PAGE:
Eye diseases

Most people have eye problems at one time or another. Some are minor and will go away on their own, or are easy to treat at home. Others need a specialist’s care. The eyes are complex organs. There are many parts that must work together to produce clear vision. Read on to get a basic overview of eye anatomy and learn about common eye conditions.

Eye Diseases

1. Eye Strain

If your eyes feel strained, give them some time off. If they’re still weary after a few days, check with your doctor to make sure it isn’t another problem. Anyone who reads for hours, works at a computer, or drives long distances knows about this one.
The eyes are complex organs. There are many parts that must work together to produce clear vision. Read on to get a basic overview of eye anatomy and learn about common eye conditions.

2. Red Eyes
Their surface is covered in blood vessels that expand when they’re irritated or infected. That gives your eyes the red look. Red eyes could be a symptom of another eye condition, like conjunctivitis or sun damage from not wearing shades over the years. It can cause redness, itching, burning, tearing, discharge, or a feeling that something is in your eye.

3. Cataracts
A cataract is a clouding of the lens, causing blurry or color-tinted vision. People with cataracts often report “haloes” surrounding objects they’re looking at, particularly at night. often form slowly. They don’t cause symptoms like pain, redness, or tearing in the eye.Some stay small and don’t affect your sight. If they do progress and affect your vision, surgery almost always works to bring it back.
This condition is most common in older adults. A healthy lens is clear like a camera’s. Light passes through it to your retina — the back of your eye where images are processed.

4. Night blindness
Some people are born with this problem, or it might develop from a degenerative disease involving the retina, and that usually can’t be treated…a lack of vitamin A all cause a type of night blindness that doctors can fix. Is it hard to see at night, especially while driving? Is it tough to find your way around in dark places, such as movie theaters?

5. Glaucoma
Glaucoma is increased pressure of the fluid inside the eye. This can cause optic nerve damage. Glaucoma is a common cause of blindness. Age, race, and family history are important risk factors. Your eye is like a tire: Some pressure inside it is normal and safe. But levels that are too high can damage your optic nerve. Most people who have it don’t have early symptoms or pain.

6. Lazy Eyes
Lazy eye or amblyopia happens when one eye doesn’t develop properly. It’s found in infants, children, and adults, and rarely affects both eyes. Lifelong vision problems can be avoided if a lazy eye is detected and treated during early childhood. Treatment includes corrective glasses or contact lenses and using a patch or other strategies to make a child use the lazy eye. One eye may be inhibited by problems such as a lid droop, tumor, or misaligned eyes that are not corrected when a child is young.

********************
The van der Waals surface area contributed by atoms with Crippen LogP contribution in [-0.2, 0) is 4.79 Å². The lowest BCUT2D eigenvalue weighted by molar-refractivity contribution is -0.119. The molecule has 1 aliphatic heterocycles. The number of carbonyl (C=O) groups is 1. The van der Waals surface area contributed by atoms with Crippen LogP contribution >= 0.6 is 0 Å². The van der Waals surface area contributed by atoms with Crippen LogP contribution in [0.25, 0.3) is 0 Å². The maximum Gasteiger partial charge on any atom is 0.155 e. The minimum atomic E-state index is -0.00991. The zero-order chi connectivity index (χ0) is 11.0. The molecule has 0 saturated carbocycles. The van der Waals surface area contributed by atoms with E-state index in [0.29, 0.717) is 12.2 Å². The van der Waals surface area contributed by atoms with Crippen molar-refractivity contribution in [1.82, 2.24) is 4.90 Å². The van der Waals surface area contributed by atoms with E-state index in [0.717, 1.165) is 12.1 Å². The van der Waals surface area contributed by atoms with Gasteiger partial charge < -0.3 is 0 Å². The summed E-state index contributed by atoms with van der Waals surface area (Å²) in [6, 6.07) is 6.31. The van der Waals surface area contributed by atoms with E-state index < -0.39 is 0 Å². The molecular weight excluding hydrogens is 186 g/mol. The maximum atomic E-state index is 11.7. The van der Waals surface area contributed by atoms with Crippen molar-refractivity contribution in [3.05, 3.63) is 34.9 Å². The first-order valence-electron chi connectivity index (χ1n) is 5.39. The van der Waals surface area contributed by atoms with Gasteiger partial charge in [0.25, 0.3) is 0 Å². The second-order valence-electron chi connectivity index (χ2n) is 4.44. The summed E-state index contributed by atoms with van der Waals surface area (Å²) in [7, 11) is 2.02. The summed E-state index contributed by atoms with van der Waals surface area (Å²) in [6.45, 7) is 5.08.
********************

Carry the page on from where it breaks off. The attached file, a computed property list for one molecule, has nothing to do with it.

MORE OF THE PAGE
7. Age related Macular degeneration (AMD)
AMD causes blurry vision, especially in the center of the field of view. According to the Centers for Disease Control and Prevention, Age-related macular degeneration (AMD) is gradual damage to the cells of the macula. This condition is most common in people over 60 years of age.

8.Color blindness
When you can’t see certain colors or can’t tell the difference between them (usually reds and greens), you may be colorblind. Most people who have it are born with it, but you can get it later in life from certain drugs and diseases. It happens when the color cells in your eye (the doctor will call them cone cells) are absent or don’t work.

This is the name for a group of diseases that cause inflammation of the uvea. That’s the middle layer of the eye that contains most of the blood vessels. These diseases can destroy eye tissue, and even cause eye loss. People with immune system conditions like AIDS, rheumatoid arthritis, or ulcerative colitis may be more likely to have uveitis.

10. Retinal detachment
When the retina separates from the back of the eye, it’s called a detached retina. It causes blurry vision and partial or complete loss of vision and should be treated as a medical emergency. The retina is a thin lining on the back of your eye that is made up of cells that collect images and pass them on to your brain. Retinal disorders block this transfer. Retinal detachment happens when the retina separates from the layer underneath.

11. Dry eye
Dry eye is a lack of tears. It’s usually due to a problem with the tear formation, tear ducts, or eyelids, or it’s a side effect of certain medications. This condition can cause pain and blurry vision. This happens when your eyes can’t make enough good-quality tears. You might feel like something is in your eye or like it’s burning.

12. Vision changes
Some vision changes can be dangerous and need immediate medical care. Anytime you have a sudden loss of vision or everything looks blurry — even if it’s temporary — see a doctor right away. Eye diseases likemacular degeneration, glaucoma, and cataracts, can cause vision problems.

Floaters are usually normal, but they sometimes can be a sign of a more serious eye problem, like retinal detachment. That’s when the retina at the back of your eye separates from the layer underneath.

14. Eyelid Problems
Pain, itching, tearing, and sensitivity to light are common symptoms of eyelid problems. You might also have blinking spasms or inflamed outer edges near your eyelashes.

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